5. Ian, have you got access to an FN 1910 (or 10/22)? Might be interesting to see if you can capture the firing pin working as an ejector, which is an neat feature of these pistols.

    I have the pistol but not the funky slowmo camera… Although if you wanted to make a trip to Switzerland one of these days!

  6. As Ian notes, the recoil is rather vigorous. At the same time, the slide is rebated….reducing the mass. Just wondering, was this for commonality with various calibers and being able to handle the weakest of them?

  7. Though Mauser 1910/1914 has a separate ejector, real empty case throwing happens through the push of striker just as being in FN 1910/22. The whirling brass seen in the slow motion video clearly indicates this. The spring forced firing pin tip is at behind of empty case and pushes it violently as soon as the case mouth clears off the chamber. But, ejecting the unfired live rounds are made by the hit of real ejector since the brass back strikes it earlier before to reach to the firing pin tip waiting on cocked mode at some more distance behind. The distance that empty case thrown away of the pistol indicates the state of efectiveness of locking mechanism to use correct gas power expelling the bullet out of the firearm. Longer throw indicates unsufficient gas capture and shorter throw indicates sufficient locking, or mass locking capturing the gas power inside the barrel to provide the needed push behind the bullet for handling optimum velocity and energy. lan’s video shows this requirement occuring in due course in Mauser 1914.

  8. My dad got a model 1934 in 1945 off the radio operater of the U-190. when i was about 12 I decided that when one night my parents were away that I would take it out as dad had never let me handle it without him there
    It was unloaded of course and i got the slide locked back.It took me 2 days to figure out that I had to take out the clip and put it back in to get the slide to go forward. Two days in which I was sure my dad wouyld find out I had broken his gun. I was 30 befor I told him about it and we had a good laugh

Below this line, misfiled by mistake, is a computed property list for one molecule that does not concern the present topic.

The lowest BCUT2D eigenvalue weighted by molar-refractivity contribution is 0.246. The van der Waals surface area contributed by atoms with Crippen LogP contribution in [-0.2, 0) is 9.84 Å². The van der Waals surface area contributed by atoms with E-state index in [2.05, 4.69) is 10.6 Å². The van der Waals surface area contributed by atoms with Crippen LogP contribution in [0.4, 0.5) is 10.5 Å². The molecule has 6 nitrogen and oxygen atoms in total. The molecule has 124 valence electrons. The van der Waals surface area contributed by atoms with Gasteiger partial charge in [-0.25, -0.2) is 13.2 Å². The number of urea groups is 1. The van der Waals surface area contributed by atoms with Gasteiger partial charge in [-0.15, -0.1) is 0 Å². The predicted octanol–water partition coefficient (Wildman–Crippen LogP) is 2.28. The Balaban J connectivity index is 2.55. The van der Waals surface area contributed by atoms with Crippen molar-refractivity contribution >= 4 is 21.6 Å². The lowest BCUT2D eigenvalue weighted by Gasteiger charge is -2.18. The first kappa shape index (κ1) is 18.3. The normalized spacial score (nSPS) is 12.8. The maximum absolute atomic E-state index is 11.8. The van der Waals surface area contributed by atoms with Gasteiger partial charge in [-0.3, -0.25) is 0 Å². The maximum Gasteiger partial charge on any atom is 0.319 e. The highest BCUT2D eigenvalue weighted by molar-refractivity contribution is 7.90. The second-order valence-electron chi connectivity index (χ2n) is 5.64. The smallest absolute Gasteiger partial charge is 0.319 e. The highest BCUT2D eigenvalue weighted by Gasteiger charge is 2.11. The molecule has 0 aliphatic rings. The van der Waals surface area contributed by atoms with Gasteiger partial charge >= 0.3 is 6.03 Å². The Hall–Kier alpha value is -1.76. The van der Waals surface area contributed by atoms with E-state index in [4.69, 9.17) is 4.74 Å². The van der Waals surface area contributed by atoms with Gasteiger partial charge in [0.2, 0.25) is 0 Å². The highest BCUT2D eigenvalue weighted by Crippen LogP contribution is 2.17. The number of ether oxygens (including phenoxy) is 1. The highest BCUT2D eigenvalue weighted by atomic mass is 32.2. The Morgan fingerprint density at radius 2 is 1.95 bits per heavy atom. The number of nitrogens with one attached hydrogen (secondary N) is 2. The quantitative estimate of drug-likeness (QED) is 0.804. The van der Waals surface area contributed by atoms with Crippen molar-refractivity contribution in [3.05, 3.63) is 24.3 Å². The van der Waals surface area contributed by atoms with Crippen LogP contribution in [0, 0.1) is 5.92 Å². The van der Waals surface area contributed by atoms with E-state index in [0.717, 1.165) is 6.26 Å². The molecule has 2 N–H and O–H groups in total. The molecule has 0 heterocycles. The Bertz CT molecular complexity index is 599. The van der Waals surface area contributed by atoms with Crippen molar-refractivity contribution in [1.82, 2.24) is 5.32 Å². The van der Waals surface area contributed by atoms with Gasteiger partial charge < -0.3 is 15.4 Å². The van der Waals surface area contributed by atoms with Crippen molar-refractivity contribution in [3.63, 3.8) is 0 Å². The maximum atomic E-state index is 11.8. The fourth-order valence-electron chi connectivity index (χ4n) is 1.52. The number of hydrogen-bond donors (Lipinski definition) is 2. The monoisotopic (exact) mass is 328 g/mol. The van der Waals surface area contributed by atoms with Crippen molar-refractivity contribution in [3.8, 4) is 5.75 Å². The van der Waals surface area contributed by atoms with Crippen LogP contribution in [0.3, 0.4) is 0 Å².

9. Very good pistol in my opinion (in its role of pocket pistol of course).
    I got mine a year ago and was impressed by its accuracy, considering the size of the barrel and its age (90 years old), I do get a problem from time to time, the bullet gets stuck in the barell, and the empty case ejects, which is quite a big one since if a new bullrt if fed in it will fire in a clogged barrell …
    Is this issue common with this model ?
    I’ve tried it with several ammo types and the barrel is in pristine condition.

    • Please check the tip of striker being in correct shape and then its spring. They should be needed to change in old pistols and cause partial igniting resulting events you desciped.

  10. Is there any modern commercially manufactured .32 ACP ammo that is safe to u se in a 1914 Mauser Pocket Pistol? I’ve seen powder loads of 4.60 gr or higher, and from what I’ve read, the original specs for the 1914 were 3.08 gr of powder.

  11. Thanks for all you folks do At forgotten I have the 1910/1914 25 acp model. It shoots great but I have noticed the rear striker housing on the rear of the frame ( the piece that looks like a button) seems to be taking impact from the striker upon slide recoil. Ithe housing seems to be sticking slightly out beyond the slide now. What actually stops the rearward travel of the slide on these little pistols? Is it the striker to striker housing or something else worn on my model. Any advice greatly appreciated.